Caroline Reusch Parents
BORN: Feb 18, 1862, Harrison, Hamilton, OH
MARRIED: May 1, 1887
Anthony Raymond Ziegler
DIED: Dec 14, 1929, Lawrenceburg,
Raymond B. Ziegler
Anthony Theodore Ziegler
THE FAMILY STORY
Both of Carrie’s parents had been born in Germany.
Her mother had died young, probably in childbirth and the two girls,
Carrie & Louise, were raised in an orphanage in Cincinnati. She also had a
brother, Ed, and a half-sister Catherine (Miller).
At the age of 25 she married Anthony Ziegler, who was recently widowed
with 6 children, one an infant named Susanna, who died at about 1 yr.
She and Anthony had 8 children, one of whom died in infancy. Two of
their sons, Joe and Bill, were mentally handicapped.
About 1900, Carrie persuaded her husband to move from their farm in the
country into Lawrenceburg so the children could go to Catholic school.
They bought 100 acres there, and their home at 524 Front St. was a
large, square brick house with barn & outbuildings in back, dropping steeply
to the farmland below, but unfortunately it was in the floodplain of the
nearby Ohio River. The floods of 1927
and 1937 came up to their 2nd story of the house, and all the furniture
downstairs that could not be moved upstairs was ruined, including a piano.
In the 1940's, about half of their land was taken by condemnation, so
that a levee for flood control could be built.
Later, a Seagram’s Distillery plant was built on part of the property
that had been taken, causing much bitterness. They sold another parcel to
build the public high school.
Copy of photograph found at the Ziegler home in Lawrenceburg at the time of
its sale, after the deaths of all of the family.
This is probably the home of Anthony R. Ziegler at “Sand Run”, the
Uncles Frank and Bill ran the farm, and Aunt Nettie sold milk and cheese,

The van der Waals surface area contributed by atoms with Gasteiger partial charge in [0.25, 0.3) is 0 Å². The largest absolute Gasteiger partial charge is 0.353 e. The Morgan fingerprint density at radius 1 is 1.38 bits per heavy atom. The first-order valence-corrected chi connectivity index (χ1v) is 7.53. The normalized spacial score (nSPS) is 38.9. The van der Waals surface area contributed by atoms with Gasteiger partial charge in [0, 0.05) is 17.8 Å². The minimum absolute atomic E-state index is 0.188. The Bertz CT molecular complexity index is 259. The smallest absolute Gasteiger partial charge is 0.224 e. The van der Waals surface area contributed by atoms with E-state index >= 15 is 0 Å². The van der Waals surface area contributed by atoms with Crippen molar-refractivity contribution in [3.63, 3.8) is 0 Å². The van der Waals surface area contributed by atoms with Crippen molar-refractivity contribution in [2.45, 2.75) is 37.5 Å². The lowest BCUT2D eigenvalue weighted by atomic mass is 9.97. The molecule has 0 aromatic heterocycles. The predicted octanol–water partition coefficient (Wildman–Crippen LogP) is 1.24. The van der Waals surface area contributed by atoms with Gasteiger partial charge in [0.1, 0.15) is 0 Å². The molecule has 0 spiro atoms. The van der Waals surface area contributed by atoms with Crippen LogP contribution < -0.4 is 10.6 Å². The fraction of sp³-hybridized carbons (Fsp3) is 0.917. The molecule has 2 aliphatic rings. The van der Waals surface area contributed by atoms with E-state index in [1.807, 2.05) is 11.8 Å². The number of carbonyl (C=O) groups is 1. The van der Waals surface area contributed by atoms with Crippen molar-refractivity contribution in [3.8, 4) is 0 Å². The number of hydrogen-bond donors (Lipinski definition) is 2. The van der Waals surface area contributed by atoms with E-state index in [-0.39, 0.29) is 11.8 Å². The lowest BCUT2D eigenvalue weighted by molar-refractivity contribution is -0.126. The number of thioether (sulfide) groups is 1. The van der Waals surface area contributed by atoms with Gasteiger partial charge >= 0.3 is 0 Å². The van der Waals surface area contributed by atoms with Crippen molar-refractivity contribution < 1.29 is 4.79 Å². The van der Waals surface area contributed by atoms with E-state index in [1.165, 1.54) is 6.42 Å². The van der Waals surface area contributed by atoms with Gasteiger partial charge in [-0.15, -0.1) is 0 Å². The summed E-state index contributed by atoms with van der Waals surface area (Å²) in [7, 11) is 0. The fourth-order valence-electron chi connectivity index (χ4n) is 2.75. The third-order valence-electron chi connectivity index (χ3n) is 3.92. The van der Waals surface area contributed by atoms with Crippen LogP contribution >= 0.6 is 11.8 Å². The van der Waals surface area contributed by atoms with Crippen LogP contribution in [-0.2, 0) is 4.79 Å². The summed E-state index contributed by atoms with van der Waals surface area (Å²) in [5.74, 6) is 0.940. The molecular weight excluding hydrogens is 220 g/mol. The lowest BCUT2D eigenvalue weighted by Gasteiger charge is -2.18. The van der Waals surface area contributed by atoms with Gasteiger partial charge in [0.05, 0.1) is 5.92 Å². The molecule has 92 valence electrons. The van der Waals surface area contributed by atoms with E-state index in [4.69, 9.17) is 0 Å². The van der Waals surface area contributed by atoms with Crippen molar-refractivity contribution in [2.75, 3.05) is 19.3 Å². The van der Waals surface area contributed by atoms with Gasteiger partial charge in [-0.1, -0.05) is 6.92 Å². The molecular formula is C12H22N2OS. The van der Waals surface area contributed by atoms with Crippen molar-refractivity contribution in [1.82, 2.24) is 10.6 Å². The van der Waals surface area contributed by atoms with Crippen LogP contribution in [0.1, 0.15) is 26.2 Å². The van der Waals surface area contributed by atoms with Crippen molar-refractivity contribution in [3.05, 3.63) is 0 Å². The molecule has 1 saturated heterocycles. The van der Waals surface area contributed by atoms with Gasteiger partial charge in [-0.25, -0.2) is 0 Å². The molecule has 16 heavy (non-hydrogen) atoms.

and kept house. Uncle Joe spent many
years at the state hospital at Madison doing farm work there.
Aunt Ceil, the youngest, returned home after her husband died and
WWII ended, and was employed as an executive secretary at Schenley
Distillery. These four kept the farm
and house going for many years.
“Our family visited Lawrenceburg nearly every summer during these years
and Dad helped in the fields with the uncles.
As the only children in the family at the time, we were fussed over
by all the aunts & uncles, including Aunt Rose & Uncle Otto Wellcamp, who
lived nearby in Aurora. It was a
great treat for my brother & me to ride in the hay wagon, play in the barn
or ride horseback.
There was no indoor plumbing until after the war, and everything was done
in the “old way”. Uncle Frank never
owned a tractor and continued to farm with a team of horses.
We were there at least once during the threshing when men came from
all around to help, and a huge dinner was prepared at noon.
It was truly the end of an era.”
Carrie was an invalid for a number of years before her death at age 67.
She died of lung congestion and paraplegia.
The unmarried children continued to live at the home.
“I don’t remember hearing much about Grandfather Anthony, except that he
was very stern and expected the children to work hard from a very early age,
while Carrie tried to be more lenient.”
--- MCK 2002